vPPR among participating practices
The curators of the British Pavilion at this year’s Venice Biennale have invited five other teams to collaborate with them on the project exploring how to make public space more inclusive.
Manijeh Verghese and Madeleine Kessler were announced as the winners of the plum job in April last year with their proposal, The Garden of Privatised Delights.
It will feature a series of six immersive spaces, each offering an interactive experience of architecture, rather than the models and drawings of traditional architecture exhibitions.
Now Kessler and Verghese, who formed Unscene Architecture last year to compete for the biennale job, have named five other practices who will work with them on the spaces.
These include vPPR, which they beat to the job of curating the pavilion.
VPPR’s space will be called Play With(out) Grounds and will question whether we can design new spaces in the city for teenagers to occupy on their own terms.
The other teams and spaces are:
:: The Decorators, a multi-disciplinary design collective founded by Suzanne O’Connell, Xavi Llarch Font, Carolina Caicedo and Mariana Pestana who have backgrounds in landscape architecture, interior architecture and psychology. The practice’s space will be called Publicani and will ask whether the pub could be more than a place for drinking and become a versatile centre for civic action.
:: Studio Polpo, a Sheffield-based social enterprise architecture practice, is working on High Street of Exchanges: Could the high street go beyond commercial interests to become a place of diverse social exchange?
:: Public Works, a not-for-profit critical design practice occupying the terrain between architecture, art and performance, is working on Ministry of Common Land: Could we use citizens’ assemblies to develop new strategies for land ownership and use?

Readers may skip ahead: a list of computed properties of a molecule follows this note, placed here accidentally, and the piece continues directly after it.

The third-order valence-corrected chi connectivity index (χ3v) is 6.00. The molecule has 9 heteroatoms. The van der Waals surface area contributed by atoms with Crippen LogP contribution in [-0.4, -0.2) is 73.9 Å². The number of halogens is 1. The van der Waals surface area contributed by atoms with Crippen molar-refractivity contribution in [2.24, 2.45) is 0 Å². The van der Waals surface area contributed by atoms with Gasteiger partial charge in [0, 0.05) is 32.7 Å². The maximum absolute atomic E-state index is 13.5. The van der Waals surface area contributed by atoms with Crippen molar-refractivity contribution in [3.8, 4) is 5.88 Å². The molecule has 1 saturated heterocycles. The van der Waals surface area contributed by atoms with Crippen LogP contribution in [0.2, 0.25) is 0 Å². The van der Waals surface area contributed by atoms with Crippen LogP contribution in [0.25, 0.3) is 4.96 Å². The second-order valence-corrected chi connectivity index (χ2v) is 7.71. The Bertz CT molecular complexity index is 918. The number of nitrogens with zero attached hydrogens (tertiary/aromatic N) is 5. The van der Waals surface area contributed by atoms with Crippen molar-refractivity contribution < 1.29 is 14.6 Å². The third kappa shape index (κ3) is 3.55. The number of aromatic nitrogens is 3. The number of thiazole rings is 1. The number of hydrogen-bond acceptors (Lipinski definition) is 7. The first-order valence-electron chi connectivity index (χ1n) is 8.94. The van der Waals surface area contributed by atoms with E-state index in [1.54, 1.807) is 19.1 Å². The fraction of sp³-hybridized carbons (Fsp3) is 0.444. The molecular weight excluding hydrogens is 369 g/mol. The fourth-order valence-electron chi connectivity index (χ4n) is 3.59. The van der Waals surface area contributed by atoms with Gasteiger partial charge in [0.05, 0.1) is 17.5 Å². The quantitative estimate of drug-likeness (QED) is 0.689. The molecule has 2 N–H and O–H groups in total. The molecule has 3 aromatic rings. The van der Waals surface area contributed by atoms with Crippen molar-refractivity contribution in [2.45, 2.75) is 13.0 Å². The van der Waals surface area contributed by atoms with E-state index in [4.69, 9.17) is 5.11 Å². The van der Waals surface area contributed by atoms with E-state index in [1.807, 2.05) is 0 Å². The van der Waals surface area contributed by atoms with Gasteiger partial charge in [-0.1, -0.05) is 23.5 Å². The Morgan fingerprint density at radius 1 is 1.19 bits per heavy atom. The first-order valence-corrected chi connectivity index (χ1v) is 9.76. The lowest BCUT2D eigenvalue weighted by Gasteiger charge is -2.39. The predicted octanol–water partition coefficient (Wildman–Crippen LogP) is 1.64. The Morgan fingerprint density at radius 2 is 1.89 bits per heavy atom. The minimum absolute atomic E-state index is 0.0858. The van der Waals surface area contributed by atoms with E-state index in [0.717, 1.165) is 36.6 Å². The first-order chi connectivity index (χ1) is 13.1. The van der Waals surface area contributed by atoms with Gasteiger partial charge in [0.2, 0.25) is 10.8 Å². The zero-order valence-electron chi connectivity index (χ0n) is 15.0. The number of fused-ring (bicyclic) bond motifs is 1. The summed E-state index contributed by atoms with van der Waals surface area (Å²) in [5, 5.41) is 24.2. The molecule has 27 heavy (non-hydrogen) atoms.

:: Built Works is working on the Ministry of Collective Data: Could we rethink facial recognition technology and free our collective data for public benefit?
Verghese, who is head of public programmes at the AA, and Kessler, an associate at Haptic Architects, will fill the sixth space with an installation called Garden of Delights: Could we open up and reprogramme exclusive garden squares to create more public outdoor space?
The overall programme is called The Garden of Privatised Delights. Taking inspiration from Hieronymus Bosch’s 15th-century triptych The Garden of Earthly Delights, the exhibition will explore the rapid rise of privately owned public space.
The pair issued a statement saying: “We hope to initiate conversations around how the private and public sectors can work together to provide the public spaces that are missing in cities, and to make them accessible to all.
“By expanding the definition of what privatised public space can be, as well as widening the debate around who can access, own, design and use these areas, we hope to inspire more welcoming and beneficial public spaces for everyone to enjoy.”
The British Pavilion commission, which is in the gift of the British Council, is part of the Venice Biennale which this year is scheduled to open on May 23 and run until the end of November, coronavirus-depending.